Your CCW Interactions with Police Need to Be Good Ones
Nowadays, citizen interactions with the police are constantly in the news. The stories showing bad experiences with law enforcement officials are the ones most frequently displayed in the media. It’s critical for the police to recognize that we carry as a law-abiding citizen, for just those type of encounters.
Carrying a concealed firearm in public doesn’t make us criminals, however for a cop that is constantly on alert and ready to deal with violent criminals, seeing a gun on someone could make that cop particularly ready to defend himself. That instinctive reaction combined with his or her adrenaline at the sight of a gun might lead to unwanted outcomes, depending on the officer and their experience.
Always be polite and stay cool, whenever you get pulled over for a traffic stop. That is just common sense. But for gun owners that carry, it is even more important to stay level-headed and work with police so that our experience with the police does not go awry.
Below are some suggestions to help you during a traffic stop:
1. Hold Your Gun Out of Sight:
You don’t want to put a policeman on edge as he approaches your window because your gun is sitting out in the open on your passenger seat. Always keep your gun concealed (if allowed by your state’s laws) in a safe place for your vehicle.
2. Maintain Brief and Polite Conversation
It is foolish to get mad and cuss out a police officer. Remember, “whatever you say, can and will be held against you in a court of law”, so keep your answers brief and respectful. It doesn’t do you any good to pick a fight with the officer, in fact, it could get you arrested. You are more likely to have a better experience with law enforcement if you are polite and respectful and know your rights.
3. Keep Your hands in Sight
Once you know you are being stopped, pull off to the side of the road, turn off the vehicle and the radio or music, and place both hands on the steering as the officer approaches you. Hold your hands at the steering wheel until the officer requests that you hand over your license and registration so the officer can see that you aren’t reaching for anything incriminating or a weapon. Always tell the police ahead of time, before you start to reach for something.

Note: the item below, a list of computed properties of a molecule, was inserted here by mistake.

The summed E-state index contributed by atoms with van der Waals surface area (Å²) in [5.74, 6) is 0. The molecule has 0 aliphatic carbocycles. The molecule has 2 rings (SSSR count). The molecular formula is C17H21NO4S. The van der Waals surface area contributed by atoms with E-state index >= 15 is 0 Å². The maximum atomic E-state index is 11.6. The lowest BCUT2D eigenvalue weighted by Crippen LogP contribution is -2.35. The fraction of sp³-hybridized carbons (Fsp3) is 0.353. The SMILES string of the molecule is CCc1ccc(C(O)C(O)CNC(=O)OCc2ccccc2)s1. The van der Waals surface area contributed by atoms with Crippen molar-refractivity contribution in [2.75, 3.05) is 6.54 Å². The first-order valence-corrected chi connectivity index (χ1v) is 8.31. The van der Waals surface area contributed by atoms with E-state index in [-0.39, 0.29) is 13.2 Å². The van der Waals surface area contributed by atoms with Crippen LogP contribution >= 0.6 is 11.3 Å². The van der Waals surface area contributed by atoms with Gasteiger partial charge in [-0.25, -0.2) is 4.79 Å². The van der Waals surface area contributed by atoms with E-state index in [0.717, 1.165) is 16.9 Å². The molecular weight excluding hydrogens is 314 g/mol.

Never physically touch a police officer, even innocently–the officer could misinterpret your intentions.
4.Understand Your Rights, in particular Your CCW Rights
Many law police officers nowadays are young with less experience as compared to previous generations. With inexperience, it is possible that CCW laws are misinterpreted due to misinformation. You need to know what the law is in your state and county if you carry a firearm, both as a responsibility and for your own protection. You could find yourself in an unpleasant situation, if a young cop does not know the CCW laws and you have a gun and you don’t know the law. “Knowledge is power.”, as the saying goes.
5. Do or Don’t Inform the Police?
There are two schools of thought on whether you should or should not tell the officer whether you have a concealed weapon during a traffic stop. Some gun owners say to stay quiet about it. Others say it can be helpful if the you let the police know ahead of time. I think you should only bring it up if the situation requires it.
The best practice is to show them your concealed carry permit at the same time you show them your driver’s license. Some states, such as Arizona, Alaska, Oklahoma and a few others, actually require you to inform the police officer before you are asked to. You should know if you’re in such a state and know where your CCW permit has reciprocity. Texas requires that you hand over your CCW permit as soon as the officer asks for identification. Georgia is the most the only state that has no requirement. Most states would suggest that you inform the officer but only a few really require it. Regardless, if you are carrying– have your permit ready to hand over.
Always remain calm, polite and cooperative. Don’t forget to take down the officer’s name and badge number and file a complaint with the precinct, if you think your CCW rights have been violated. after which file a grievance with the precinct later. Show that you are a knowledgeable, responsible gun owner by knowing your rights and maintaining common sense.